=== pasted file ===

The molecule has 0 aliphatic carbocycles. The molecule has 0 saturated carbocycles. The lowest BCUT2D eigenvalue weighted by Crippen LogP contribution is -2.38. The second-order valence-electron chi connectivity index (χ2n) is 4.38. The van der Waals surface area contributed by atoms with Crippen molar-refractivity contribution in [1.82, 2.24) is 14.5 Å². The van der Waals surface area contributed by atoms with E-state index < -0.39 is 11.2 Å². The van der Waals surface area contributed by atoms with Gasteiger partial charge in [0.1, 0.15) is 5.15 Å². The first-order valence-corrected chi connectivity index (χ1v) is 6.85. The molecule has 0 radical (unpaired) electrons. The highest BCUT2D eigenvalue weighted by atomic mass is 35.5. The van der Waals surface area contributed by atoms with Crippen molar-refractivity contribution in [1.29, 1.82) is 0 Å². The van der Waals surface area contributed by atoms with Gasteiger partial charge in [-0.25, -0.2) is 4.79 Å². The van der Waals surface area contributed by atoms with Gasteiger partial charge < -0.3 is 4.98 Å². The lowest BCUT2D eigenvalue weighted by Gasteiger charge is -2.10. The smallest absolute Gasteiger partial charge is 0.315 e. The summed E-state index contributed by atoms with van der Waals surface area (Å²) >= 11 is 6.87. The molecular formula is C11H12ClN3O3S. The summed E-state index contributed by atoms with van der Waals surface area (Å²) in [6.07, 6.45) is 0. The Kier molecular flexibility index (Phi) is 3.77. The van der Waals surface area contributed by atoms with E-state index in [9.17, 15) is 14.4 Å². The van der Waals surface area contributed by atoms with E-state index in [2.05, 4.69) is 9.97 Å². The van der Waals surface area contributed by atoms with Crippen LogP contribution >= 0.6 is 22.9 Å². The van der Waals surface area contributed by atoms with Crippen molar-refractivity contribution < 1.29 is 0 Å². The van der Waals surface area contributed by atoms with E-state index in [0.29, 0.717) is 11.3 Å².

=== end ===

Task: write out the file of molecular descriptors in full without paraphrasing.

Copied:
The molecule has 0 aliphatic carbocycles. The molecule has 0 saturated carbocycles. The lowest BCUT2D eigenvalue weighted by Crippen LogP contribution is -2.38. The second-order valence-electron chi connectivity index (χ2n) is 4.38. The van der Waals surface area contributed by atoms with Crippen molar-refractivity contribution in [1.82, 2.24) is 14.5 Å². The van der Waals surface area contributed by atoms with E-state index < -0.39 is 11.2 Å². The van der Waals surface area contributed by atoms with Gasteiger partial charge in [0.1, 0.15) is 5.15 Å². The first-order valence-corrected chi connectivity index (χ1v) is 6.85. The molecule has 0 radical (unpaired) electrons. The highest BCUT2D eigenvalue weighted by atomic mass is 35.5. The van der Waals surface area contributed by atoms with Crippen molar-refractivity contribution in [1.29, 1.82) is 0 Å². The van der Waals surface area contributed by atoms with Gasteiger partial charge in [-0.25, -0.2) is 4.79 Å². The van der Waals surface area contributed by atoms with Gasteiger partial charge < -0.3 is 4.98 Å². The lowest BCUT2D eigenvalue weighted by Gasteiger charge is -2.10. The smallest absolute Gasteiger partial charge is 0.315 e. The summed E-state index contributed by atoms with van der Waals surface area (Å²) >= 11 is 6.87. The molecular formula is C11H12ClN3O3S. The summed E-state index contributed by atoms with van der Waals surface area (Å²) in [6.07, 6.45) is 0. The Kier molecular flexibility index (Phi) is 3.77. The van der Waals surface area contributed by atoms with E-state index in [9.17, 15) is 14.4 Å². The van der Waals surface area contributed by atoms with E-state index in [2.05, 4.69) is 9.97 Å². The van der Waals surface area contributed by atoms with Crippen LogP contribution >= 0.6 is 22.9 Å². The van der Waals surface area contributed by atoms with Crippen molar-refractivity contribution < 1.29 is 0 Å². The van der Waals surface area contributed by atoms with E-state index in [0.29, 0.717) is 11.3 Å².